What’s the fastest way to get someone’s attention? Make it about them. As with your customers, employees like to read about themselves. St. Mary’s College created an alumni profile section to feature/spotlight different alumnus each issue. This works because people within the organization see a familiar face who is “one of them.” Plus, in next issue the spotlight might feature them. By using this B.F. Skinner random-reward-schedule, an employee spotlight or feature section in your newsletter will peak the interest of your readers.
3) Keep it short and sweet. This is not the time to write your company version of “War and Peace.” Most likely,the blood, sweat and tears you put into your great masterpiece will become fast friends with the delete button. In the age of content overflow in which we live, people just don’t have the time to read most lengthy articles.
4) Make it easy to navigate for the busy reader.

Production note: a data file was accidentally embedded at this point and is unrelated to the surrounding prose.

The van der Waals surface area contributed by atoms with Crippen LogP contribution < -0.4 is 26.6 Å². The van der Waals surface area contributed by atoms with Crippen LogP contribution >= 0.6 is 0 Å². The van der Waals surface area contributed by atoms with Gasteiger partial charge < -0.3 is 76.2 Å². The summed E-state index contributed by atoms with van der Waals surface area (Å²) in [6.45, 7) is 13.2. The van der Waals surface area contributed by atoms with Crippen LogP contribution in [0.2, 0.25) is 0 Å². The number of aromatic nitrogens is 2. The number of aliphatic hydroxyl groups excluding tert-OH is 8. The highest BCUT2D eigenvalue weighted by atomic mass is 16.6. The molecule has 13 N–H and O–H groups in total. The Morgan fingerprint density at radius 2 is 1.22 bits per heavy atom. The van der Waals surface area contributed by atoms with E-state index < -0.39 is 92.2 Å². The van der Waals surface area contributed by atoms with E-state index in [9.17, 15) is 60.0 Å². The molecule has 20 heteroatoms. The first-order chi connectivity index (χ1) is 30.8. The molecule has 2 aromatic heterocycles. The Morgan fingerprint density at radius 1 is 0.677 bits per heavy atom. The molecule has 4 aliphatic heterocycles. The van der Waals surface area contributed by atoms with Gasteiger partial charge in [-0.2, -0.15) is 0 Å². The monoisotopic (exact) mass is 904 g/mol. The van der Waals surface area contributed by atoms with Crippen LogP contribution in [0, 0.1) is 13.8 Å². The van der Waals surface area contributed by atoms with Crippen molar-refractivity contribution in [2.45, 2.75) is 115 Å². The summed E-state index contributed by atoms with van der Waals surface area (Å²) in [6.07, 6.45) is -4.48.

Not only are people too busy to read long articles but they are too busy to deal with complicated navigation. Confusion is a luxury we don’t have time for anymore. Ragan Communications, a publisher for corporate communications,created an employee newsletter for Duke University. (2) As you can see, even with a virtual smorgasbord of stories, the navigation is crisp, clean and has a natural flow to it.
5) Pay attention to layout and format. The “Duke Today” employee newsletter (above) is also a nice example of layout. The colors, the image-to-text ratio, and the use of boxes to contain different elements all play a role in easing the user experience. It is not just what you say, but how you present it that determines your newsletter excellence.
6) Be creative. Think beyond text. Incorporate images, graphics and video.